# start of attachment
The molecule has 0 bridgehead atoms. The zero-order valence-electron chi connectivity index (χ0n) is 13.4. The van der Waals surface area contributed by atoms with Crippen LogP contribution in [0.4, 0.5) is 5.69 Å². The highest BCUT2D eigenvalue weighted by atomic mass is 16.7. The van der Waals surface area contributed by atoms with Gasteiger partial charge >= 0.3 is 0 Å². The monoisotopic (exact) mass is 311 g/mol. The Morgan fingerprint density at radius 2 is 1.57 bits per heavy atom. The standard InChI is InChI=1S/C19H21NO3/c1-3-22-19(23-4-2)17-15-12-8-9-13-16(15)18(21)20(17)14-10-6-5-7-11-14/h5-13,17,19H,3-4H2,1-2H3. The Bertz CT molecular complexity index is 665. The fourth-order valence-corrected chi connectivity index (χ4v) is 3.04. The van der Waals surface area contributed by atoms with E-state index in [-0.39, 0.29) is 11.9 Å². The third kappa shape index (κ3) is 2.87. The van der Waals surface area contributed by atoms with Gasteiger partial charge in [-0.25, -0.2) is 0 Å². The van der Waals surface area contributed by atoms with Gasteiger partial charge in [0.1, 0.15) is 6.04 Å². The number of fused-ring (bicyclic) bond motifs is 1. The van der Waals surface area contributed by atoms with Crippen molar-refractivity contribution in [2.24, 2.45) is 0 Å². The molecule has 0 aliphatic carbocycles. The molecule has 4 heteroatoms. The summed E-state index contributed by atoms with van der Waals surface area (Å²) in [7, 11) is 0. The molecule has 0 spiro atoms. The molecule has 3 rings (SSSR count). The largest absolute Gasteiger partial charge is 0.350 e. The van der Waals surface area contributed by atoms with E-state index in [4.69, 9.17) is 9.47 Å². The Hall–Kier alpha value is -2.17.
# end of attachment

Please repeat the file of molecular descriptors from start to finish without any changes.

The molecule has 0 bridgehead atoms. The zero-order valence-electron chi connectivity index (χ0n) is 13.4. The van der Waals surface area contributed by atoms with Crippen LogP contribution in [0.4, 0.5) is 5.69 Å². The highest BCUT2D eigenvalue weighted by atomic mass is 16.7. The van der Waals surface area contributed by atoms with Gasteiger partial charge >= 0.3 is 0 Å². The monoisotopic (exact) mass is 311 g/mol. The Morgan fingerprint density at radius 2 is 1.57 bits per heavy atom. The standard InChI is InChI=1S/C19H21NO3/c1-3-22-19(23-4-2)17-15-12-8-9-13-16(15)18(21)20(17)14-10-6-5-7-11-14/h5-13,17,19H,3-4H2,1-2H3. The Bertz CT molecular complexity index is 665. The fourth-order valence-corrected chi connectivity index (χ4v) is 3.04. The van der Waals surface area contributed by atoms with E-state index in [-0.39, 0.29) is 11.9 Å². The third kappa shape index (κ3) is 2.87. The van der Waals surface area contributed by atoms with Gasteiger partial charge in [-0.25, -0.2) is 0 Å². The van der Waals surface area contributed by atoms with Gasteiger partial charge in [0.1, 0.15) is 6.04 Å². The number of fused-ring (bicyclic) bond motifs is 1. The van der Waals surface area contributed by atoms with Crippen molar-refractivity contribution in [2.24, 2.45) is 0 Å². The molecule has 0 aliphatic carbocycles. The molecule has 4 heteroatoms. The summed E-state index contributed by atoms with van der Waals surface area (Å²) in [7, 11) is 0. The molecule has 0 spiro atoms. The molecule has 3 rings (SSSR count). The largest absolute Gasteiger partial charge is 0.350 e. The van der Waals surface area contributed by atoms with E-state index in [4.69, 9.17) is 9.47 Å². The Hall–Kier alpha value is -2.17.